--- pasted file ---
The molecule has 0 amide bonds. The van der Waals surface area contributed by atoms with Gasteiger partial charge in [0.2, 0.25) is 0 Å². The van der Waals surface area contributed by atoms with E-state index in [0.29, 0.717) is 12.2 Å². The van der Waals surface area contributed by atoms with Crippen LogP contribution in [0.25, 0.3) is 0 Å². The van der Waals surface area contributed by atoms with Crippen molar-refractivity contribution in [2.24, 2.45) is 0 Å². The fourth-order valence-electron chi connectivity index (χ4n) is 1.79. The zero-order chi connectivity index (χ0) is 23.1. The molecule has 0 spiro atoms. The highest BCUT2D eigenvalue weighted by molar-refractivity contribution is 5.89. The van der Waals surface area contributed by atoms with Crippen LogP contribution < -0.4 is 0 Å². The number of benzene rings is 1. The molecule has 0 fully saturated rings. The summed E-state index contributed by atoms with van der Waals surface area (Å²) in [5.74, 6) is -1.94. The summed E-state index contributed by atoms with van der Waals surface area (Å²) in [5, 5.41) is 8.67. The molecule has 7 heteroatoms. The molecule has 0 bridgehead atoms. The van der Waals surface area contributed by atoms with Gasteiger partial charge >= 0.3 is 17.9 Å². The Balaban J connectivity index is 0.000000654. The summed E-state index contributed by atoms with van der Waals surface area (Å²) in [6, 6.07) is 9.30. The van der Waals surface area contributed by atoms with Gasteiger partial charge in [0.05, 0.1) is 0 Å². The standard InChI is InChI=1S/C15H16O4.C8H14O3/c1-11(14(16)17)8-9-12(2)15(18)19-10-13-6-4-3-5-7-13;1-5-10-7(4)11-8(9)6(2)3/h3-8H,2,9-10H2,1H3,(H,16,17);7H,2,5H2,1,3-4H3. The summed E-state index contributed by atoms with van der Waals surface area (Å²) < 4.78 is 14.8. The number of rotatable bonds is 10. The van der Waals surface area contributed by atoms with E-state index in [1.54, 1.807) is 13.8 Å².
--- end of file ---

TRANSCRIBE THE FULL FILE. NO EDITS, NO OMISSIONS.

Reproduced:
The molecule has 0 amide bonds. The van der Waals surface area contributed by atoms with Gasteiger partial charge in [0.2, 0.25) is 0 Å². The van der Waals surface area contributed by atoms with E-state index in [0.29, 0.717) is 12.2 Å². The van der Waals surface area contributed by atoms with Crippen LogP contribution in [0.25, 0.3) is 0 Å². The van der Waals surface area contributed by atoms with Crippen molar-refractivity contribution in [2.24, 2.45) is 0 Å². The fourth-order valence-electron chi connectivity index (χ4n) is 1.79. The zero-order chi connectivity index (χ0) is 23.1. The molecule has 0 spiro atoms. The highest BCUT2D eigenvalue weighted by molar-refractivity contribution is 5.89. The van der Waals surface area contributed by atoms with Crippen LogP contribution < -0.4 is 0 Å². The number of benzene rings is 1. The molecule has 0 fully saturated rings. The summed E-state index contributed by atoms with van der Waals surface area (Å²) in [5.74, 6) is -1.94. The summed E-state index contributed by atoms with van der Waals surface area (Å²) in [5, 5.41) is 8.67. The molecule has 7 heteroatoms. The molecule has 0 bridgehead atoms. The van der Waals surface area contributed by atoms with Gasteiger partial charge >= 0.3 is 17.9 Å². The Balaban J connectivity index is 0.000000654. The summed E-state index contributed by atoms with van der Waals surface area (Å²) in [6, 6.07) is 9.30. The van der Waals surface area contributed by atoms with Gasteiger partial charge in [0.05, 0.1) is 0 Å². The standard InChI is InChI=1S/C15H16O4.C8H14O3/c1-11(14(16)17)8-9-12(2)15(18)19-10-13-6-4-3-5-7-13;1-5-10-7(4)11-8(9)6(2)3/h3-8H,2,9-10H2,1H3,(H,16,17);7H,2,5H2,1,3-4H3. The summed E-state index contributed by atoms with van der Waals surface area (Å²) < 4.78 is 14.8. The number of rotatable bonds is 10. The van der Waals surface area contributed by atoms with E-state index in [1.54, 1.807) is 13.8 Å².